Well Adjusted.

Long-time readers may remember that I used to have a chiropractor come out for the Archer.  She came out about monthly for several months and then we graduated into the "wellness program" and I was told that I could use her as I needed her.

I've kept up with the things she recommended: alternating the side I mount and dismount from, carrot stretches and "sit-ups".  But after moving barns, I just wasn't as interested in having him adjusted.  He was great until he wasn't.

My BM mentioned to me some issues she was seeing in a sales horse and I asked if she considered having him adjusted, since the vet found nothing wrong.  And I recommended the chiro I'd used, but with heavy warnings that she wasn't my favorite person, but that all horse people are crazy to an extent.

Last week, the chiro came out and adjusted four horses.  She immediately remembered me, remembered Archie, started asking questions about my life since last she saw me, and was 800% more personable than I had led everyone to believe.  Hrm.  She was pleased that I had kept up with so much, but still had the same personality problem that I didn't like about her last time.  For example:

Me:  ...X, Y, & Z problems, recently retired from jumping...
Her:  Oh, well at 19, he prob-
Me: 18.
Her:  Oh, well at that age, he probably doesn't need to be jumping anyways.  You could still do some crossrails.
Me:  ..but the crossrails are what we're retired from.  :|
Or...
Her: His topline doesn't look that bad, he's not sway-backed, but I would like it built up better.  But, you know, at his age...

She found a few things out in his front legs/shoulders, a small spot where the saddle goes (she said every riding horse is out here), but not as much along the spine (testament to the alternate-mounting thing), and in his sacroiliac, which will plague the long-backed horse for the rest of his life.  I think.  She said we could recheck in 4-6 weeks, but since he isn't having any major problems, he didn't really need it.  A couple of the other horses seen have already scheduled for the end of February, but I'm holding off.  I'm sorta thinking that pastern already wants more juice.

When you look comparatively at his first visit:


To his current visit:

He looks (to me) consistent and slightly better.  Half the circles, at least?  So we'll keep it up periodically, but I'm prioritizing injections and want to intersperse some professional massage.  If you're wondering where all this money is coming from, me too.  Budgeting, FTW. 

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12 comments

  1. Yeah...18 is not ancient! I dislike when people consider 10 or 11 older too! Good care keeps them going and makes such a difference. Loro Piana Vivaldi won Hickstead in 1996 at 19. So...yeah. age is a number, care is important, and you got it! Go Beka! Go Archie!

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  2. 18 really isn't ancient at all. I *feel* like it is, but it isn't. My first horse is 34 and continued to be ridden until 2 years ago.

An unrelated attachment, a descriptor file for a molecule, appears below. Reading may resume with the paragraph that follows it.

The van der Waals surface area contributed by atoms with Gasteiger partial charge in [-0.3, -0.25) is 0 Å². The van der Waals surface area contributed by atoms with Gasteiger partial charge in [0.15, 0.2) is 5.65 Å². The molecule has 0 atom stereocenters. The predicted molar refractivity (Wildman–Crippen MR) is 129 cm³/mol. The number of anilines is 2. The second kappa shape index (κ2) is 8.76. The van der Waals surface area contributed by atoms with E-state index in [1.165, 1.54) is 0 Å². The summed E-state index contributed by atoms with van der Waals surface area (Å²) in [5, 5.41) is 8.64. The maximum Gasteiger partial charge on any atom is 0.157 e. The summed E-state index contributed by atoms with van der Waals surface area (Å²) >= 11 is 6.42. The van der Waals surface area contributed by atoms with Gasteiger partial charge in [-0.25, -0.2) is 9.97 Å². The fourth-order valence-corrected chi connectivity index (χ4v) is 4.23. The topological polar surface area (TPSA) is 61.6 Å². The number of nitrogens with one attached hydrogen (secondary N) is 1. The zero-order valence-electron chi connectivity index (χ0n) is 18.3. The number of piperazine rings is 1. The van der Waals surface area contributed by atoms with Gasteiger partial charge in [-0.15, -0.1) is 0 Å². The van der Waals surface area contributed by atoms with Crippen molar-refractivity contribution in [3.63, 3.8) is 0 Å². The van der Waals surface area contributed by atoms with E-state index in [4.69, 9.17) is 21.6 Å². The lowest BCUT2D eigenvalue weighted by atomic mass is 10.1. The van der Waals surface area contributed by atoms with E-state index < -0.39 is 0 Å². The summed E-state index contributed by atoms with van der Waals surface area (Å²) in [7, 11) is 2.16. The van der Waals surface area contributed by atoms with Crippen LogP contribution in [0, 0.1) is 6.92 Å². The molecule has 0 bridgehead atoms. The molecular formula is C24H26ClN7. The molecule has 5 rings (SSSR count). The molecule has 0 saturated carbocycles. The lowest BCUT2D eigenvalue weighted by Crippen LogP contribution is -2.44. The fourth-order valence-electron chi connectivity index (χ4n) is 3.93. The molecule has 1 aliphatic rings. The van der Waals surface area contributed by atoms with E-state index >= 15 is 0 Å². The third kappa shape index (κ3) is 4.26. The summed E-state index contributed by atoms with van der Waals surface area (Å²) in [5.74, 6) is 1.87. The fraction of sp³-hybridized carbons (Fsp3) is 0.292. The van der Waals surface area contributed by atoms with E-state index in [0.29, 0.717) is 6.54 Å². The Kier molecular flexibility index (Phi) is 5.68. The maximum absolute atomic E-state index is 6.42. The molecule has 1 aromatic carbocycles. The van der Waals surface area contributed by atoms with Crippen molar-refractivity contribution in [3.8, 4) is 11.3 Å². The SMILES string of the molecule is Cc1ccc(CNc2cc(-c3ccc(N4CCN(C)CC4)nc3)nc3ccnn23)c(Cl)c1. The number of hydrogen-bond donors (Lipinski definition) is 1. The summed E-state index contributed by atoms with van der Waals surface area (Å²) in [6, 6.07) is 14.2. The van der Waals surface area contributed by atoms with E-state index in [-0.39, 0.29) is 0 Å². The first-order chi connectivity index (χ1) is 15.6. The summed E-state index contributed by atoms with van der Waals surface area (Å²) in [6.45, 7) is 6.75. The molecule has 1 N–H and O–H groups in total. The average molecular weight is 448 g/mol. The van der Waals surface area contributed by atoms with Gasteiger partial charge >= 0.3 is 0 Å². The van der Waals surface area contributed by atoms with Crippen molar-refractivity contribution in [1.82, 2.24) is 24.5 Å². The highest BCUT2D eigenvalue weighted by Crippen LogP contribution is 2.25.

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  3. Suzie is 22 - she is still full of piss and vinegar. I hate the word "senior citizen" for horses who are only 18 or 19!

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  4. I feel your pain injections are expensive!

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  5. I feel your pain injections are expensive!

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  6. Eh, don't worry about what she says. You obviously know your horse better than anyone else. I love chiro visits for my guys, but I agree that it's important to find the right one...

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  7. Opposition Buzz continued competing at top tier events and actually cane out of retirement because he didn't take to it...or I think it was him, although I've a chestnut horse in mind and OB was black/brown *sigh* memory failure
    Anyways there are multiple examples of horses competing at the top levels into their late teens.
    Archie isn't old, you take absolutely amazing care of him! I hope I can be as good to my monsters in a few years

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  8. One of the school horses I leased for a while before I bought Violet was 32 when he quit being ridden. He made it known that year that he was ready to be done. And another one is currently 34 and was ridden well into his 30's. 18 is not old for most horses. Of course, I have also known some that had to be retired at 15...

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  9. I like to have the chiro out once a year, but it really depends on the horse and how well it works for them.

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  11. it's always heartening to see some improvement from one adjustment to the next - but i tend to agree with you about prioritizing the funds for things like injections..

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